The pivotal National Reading Report appeared in 2000, the same year that Calkins published “The Art of Teaching Reading,” which extends to nearly six hundred pages and where much of her philosophy of literacy – honed by the decades she spent providing professional-development services to educators through the Teachers College Reading and Writing Project – can be found. In the book, Calkins walks her audience through a typical reading workshop, beginning with teacher-led “minilessons,” which are guided by questions such as “How can we choose ‘just right’ books?” or “How can we make more time for reading in our lives?” Even very young students are sometimes asked to deduce an author’s thoughts and intentions: why she chose a particular descriptive word; how she might personally feel toward her characters.

Then, the class moves on to independent reading, which is generally meant to last for at least thirty minutes, although “emergent and beginning readers may not be able to sustain reading” for that long. “This – actual reading time – is the most important part of the reading workshop,” Calkins writes, adding, “Children can’t learn to swim without swimming, to write without writing, to sing without singing, or to read without reading.” As the students page through books that they have individually selected from the classroom’s mini-library, the teacher moves among them, checking in on their progress or gathering small groups “for a strategy session around a shared text.”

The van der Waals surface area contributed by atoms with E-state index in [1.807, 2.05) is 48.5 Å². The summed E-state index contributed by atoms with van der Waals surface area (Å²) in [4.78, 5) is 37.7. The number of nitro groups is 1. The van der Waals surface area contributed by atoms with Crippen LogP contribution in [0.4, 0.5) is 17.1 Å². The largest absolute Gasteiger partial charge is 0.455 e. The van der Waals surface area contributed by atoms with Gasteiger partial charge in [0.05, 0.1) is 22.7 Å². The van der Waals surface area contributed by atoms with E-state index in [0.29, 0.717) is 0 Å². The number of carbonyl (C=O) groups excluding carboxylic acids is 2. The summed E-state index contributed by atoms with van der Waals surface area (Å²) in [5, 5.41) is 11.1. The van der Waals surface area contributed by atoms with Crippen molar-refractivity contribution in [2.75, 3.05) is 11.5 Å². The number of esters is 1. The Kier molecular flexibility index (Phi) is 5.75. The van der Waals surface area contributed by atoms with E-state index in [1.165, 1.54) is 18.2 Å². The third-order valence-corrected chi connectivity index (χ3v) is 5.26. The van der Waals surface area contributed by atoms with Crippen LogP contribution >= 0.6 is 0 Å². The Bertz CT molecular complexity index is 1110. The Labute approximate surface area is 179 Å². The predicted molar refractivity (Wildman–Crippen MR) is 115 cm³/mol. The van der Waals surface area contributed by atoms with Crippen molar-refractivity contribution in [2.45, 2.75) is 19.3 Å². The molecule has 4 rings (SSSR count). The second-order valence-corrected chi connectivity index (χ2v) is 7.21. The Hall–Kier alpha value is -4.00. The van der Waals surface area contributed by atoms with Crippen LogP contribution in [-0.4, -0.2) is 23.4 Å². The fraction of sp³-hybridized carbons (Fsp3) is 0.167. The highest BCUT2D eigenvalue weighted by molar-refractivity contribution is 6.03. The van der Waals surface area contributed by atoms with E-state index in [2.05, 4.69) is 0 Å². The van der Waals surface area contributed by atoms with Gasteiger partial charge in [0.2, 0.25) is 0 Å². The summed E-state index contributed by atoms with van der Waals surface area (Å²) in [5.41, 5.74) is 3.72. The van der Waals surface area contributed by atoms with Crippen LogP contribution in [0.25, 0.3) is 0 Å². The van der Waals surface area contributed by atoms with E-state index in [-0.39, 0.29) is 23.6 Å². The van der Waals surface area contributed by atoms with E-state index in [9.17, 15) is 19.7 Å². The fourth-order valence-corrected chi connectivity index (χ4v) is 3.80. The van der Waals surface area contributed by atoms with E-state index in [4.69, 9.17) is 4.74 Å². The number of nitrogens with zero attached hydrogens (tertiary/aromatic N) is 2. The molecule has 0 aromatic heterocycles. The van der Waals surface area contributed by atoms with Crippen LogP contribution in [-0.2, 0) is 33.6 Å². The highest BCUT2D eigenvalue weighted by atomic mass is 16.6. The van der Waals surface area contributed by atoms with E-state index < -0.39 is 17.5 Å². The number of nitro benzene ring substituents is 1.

What Calkins was proposing, it seems to me, was literacy by vibes. Her reading workshops bet that a youngster could, to a great extent, guide herself toward reading fluency through proximity or osmosis, eventually achieving what my colleague Kyle Chayka has called “the kind of abstract understanding that comes before words put a name to experience.” Even the chapter about phonics in “The Art of Teaching Reading” contains a vibes-y digression on high-frequency words, in which Calkins notes that “children who are thriving as readers and writers at the end of first grade usually seem to ‘just know’ ” these words.

For many teachers, balanced literacy was a welcome turn away from lesson plans in which all children at a certain grade level read the same stories and answered the same predetermined questions, leaving teachers with less room for creativity and spontaneity. “It used books that kids would actually read, which made it more meaningful for them,” Nadine Bryce, an associate professor of literacy at Hunter College and a Teachers College alumnus, told me. “It was new and refreshing and innovative.”